I'm sure you've heard about this technique, often used by writers, of conducting impromptu interviews with characters in order to get to know them better. I've written posts suggesting questions for such interviews myself (like here).
Answering questions like these will often provide you with useful information about your character. If you've asked the right questions, this information can help your story a lot. However, a simple interview format has one large disadvantage:
It isn't good at capturing how the character would think and talk about him/herself.
I've tried to alter the questions I use to improve my results in this regard, but the real problem isn't the questions. The problem is the questioner. Think about it this way: would you talk about your life and your concerns in the same way to yourself, or your spouse/best friend, as you would to someone who came from a foreign country? Of course not.
However, when you ask questions of a character who resides in a world not our own, the answers you are likely to get are those you might give to someone from a foreign country or another world. You'll discover that all kinds of distance markers start creeping in - names that you'd never use, ways of defining oneself that we never think about unless dealing with outsiders.
How can you defeat that tendency so that you'll learn more about what your character should sound like on the inside? It's definitely a challenge. In the post I linked to above, I have a list of eleven questions that I've deliberately tried to phrase in a way that encourages you to use your character's voice to answer. Another thing I'd suggest is interviewing yourself, or having a spouse or close friend interview you. If you find yourselves laughing at the questions because you both know the answers, that's a good indicator of shared knowledge that insiders wouldn't bother to mention. If you don't feel you can do an interview without becoming more distant than you should, try looking into a diary that you've written, or letters that you've composed to someone you know well. Look at how you describe your setting and social situation. Look at what you label (group membership) and don't label. How much of it would an alien or outsider really understand? I'll bet you any money that you don't find anything resembling the phrase "Americans do this/believe this because..."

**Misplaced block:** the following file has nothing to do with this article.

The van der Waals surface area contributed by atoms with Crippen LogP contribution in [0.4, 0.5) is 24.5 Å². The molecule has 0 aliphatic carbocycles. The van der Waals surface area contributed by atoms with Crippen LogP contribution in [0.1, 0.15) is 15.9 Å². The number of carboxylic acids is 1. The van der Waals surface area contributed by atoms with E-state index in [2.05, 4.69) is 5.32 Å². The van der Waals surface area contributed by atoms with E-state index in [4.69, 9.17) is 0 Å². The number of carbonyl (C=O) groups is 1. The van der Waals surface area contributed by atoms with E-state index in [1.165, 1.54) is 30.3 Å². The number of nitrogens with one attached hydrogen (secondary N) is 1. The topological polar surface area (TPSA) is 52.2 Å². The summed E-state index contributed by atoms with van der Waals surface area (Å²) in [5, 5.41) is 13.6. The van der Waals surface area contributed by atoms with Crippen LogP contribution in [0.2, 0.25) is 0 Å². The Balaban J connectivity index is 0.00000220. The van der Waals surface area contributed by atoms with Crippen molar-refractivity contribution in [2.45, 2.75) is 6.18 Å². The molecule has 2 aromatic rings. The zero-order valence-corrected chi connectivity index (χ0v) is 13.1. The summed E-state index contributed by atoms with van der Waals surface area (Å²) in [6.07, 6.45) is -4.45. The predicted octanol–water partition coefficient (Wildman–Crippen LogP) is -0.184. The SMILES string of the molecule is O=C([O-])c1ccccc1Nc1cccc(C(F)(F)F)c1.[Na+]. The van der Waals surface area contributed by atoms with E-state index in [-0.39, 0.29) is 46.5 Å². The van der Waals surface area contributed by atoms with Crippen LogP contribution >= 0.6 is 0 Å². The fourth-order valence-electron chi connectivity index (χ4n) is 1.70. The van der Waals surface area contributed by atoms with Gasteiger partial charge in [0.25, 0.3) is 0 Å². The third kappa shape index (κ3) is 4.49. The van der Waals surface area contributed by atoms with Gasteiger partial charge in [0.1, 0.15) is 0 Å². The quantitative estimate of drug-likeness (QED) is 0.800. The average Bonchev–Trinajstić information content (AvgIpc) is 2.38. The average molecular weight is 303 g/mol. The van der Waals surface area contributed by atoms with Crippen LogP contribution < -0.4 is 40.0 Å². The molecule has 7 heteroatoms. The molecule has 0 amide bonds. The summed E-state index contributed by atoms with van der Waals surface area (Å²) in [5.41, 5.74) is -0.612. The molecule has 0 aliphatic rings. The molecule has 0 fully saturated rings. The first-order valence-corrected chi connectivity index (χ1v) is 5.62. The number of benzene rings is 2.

After your interview or research is over and after you have a draft of your narrative voice, try to edit it with an eye for distance markers. These include "Americans" or "Californians" or "noblemen" or anything people use to describe themselves to outsiders. Look for places when you've used "there" instead of "here," "they" instead of "we." Think about what information is normal and what stands out, what is important to your character and what is beneath notice. Make sure you've used "the" to refer to objects or concepts the character knows or has perceived before, and "a" for new information.
Getting into a character's head is a very valuable point of view technique, but the interviews that you conduct are limited by the fact that your character lives in the world you've created, and you don't. Since your subconscious knows that you don't live in this place, I'd encourage you to experiment with an "insider interview" approach or a diary approach to see how you talk about your own world - and then see if you can apply what you've learned to the worlds you're creating.